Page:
Wednesday January 17, 2018
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Canada’s Sikh officer who fought for right to wear turban honored

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Photo: Flickr

Vancouver: Baltej Singh Dhillon, who made the history after being appointed the first turbaned Sikh officer in the Royal Canadian Mounted Police (RCMP), was honored at an annual event held to eradicate racism on Saturday.

Organized by Spice Radio in partnership with Canadian Broadcasting Corporation, it was second annual Raise Your Hands Against Racism campaign that was launched on the occasion of Martin Luther King’s birth anniversary last year.

Dhillon’s appointment in 1990 had stirred lot of controversy as it led to quite the racist backlash with rightwing groups openly opposing his recruitment. However, he won the fight despite many challenges and hostility.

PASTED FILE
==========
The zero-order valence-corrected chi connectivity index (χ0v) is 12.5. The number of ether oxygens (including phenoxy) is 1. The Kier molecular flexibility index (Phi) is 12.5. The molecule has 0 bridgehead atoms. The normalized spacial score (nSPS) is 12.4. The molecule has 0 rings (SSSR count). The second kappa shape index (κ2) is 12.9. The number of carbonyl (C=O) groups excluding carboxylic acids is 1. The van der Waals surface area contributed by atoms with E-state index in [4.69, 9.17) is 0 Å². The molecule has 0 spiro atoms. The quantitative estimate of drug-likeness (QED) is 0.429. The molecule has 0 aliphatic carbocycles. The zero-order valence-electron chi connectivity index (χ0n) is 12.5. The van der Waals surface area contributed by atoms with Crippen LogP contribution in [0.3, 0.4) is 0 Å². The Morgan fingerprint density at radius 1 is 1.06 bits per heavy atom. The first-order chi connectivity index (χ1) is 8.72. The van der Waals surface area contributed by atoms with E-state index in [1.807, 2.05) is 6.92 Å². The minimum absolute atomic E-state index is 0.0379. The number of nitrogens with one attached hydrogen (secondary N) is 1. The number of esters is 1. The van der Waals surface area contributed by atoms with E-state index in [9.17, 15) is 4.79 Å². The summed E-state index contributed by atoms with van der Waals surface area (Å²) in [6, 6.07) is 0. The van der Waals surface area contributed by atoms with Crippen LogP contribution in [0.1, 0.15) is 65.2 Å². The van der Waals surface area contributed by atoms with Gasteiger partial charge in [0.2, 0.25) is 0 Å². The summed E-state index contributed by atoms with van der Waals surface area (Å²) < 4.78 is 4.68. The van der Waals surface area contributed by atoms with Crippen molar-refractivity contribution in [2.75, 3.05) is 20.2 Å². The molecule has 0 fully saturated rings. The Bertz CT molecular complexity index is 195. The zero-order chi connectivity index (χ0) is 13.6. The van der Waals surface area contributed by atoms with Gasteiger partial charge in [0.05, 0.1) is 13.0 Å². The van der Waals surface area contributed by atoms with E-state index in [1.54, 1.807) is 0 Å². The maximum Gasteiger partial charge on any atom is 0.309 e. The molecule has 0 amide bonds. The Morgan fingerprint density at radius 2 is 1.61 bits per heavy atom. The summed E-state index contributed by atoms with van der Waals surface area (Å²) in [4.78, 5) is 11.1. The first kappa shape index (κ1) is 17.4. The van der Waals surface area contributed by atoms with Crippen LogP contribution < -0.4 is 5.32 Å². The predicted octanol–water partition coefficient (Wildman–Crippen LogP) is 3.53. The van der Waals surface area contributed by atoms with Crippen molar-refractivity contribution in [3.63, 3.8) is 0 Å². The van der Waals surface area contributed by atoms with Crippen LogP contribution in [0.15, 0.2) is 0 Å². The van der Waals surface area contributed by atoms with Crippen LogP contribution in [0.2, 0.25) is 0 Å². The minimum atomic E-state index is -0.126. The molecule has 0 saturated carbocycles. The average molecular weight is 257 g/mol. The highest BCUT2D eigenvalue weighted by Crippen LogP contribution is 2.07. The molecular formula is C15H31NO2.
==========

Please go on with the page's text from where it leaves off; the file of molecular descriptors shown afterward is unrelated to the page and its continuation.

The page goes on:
Dhillon told HT that the RCMP will soon have turbans for commissioned Sikh officers like himself which means uniform rules are going to be amended to accommodate turbaned officials.

Dhillon is the first individual to be honored as part of the anti-racism initiative that was started by Spice Radio CEO Shushma Datt, a seasoned broadcaster in the local South Asian community. She has announced that each year trailblazers like Dhillon will be recognised and honoured for standing up against discrimination in any form.

The campaign coincides with the festival of Holi and participants are encouraged to dip their hands in color and leave their handprints on a sheet of white paper along with a statement against racism at different locations across Greater Vancouver.

People from different ethnicities thronged to all these locations in Vancouver, Burnaby, Surrey and White Rock to participate in the campaign. The volunteers wore t-shirts carrying slogan #HandsAgainstRacism. The campaign location in Surrey, with a sizable Punjabi population, remained a crowd puller where Indo-Canadian MLA Harry Bains also showed up.

Both Vancouver and Surrey municipalities made proclamations recognizing the campaign.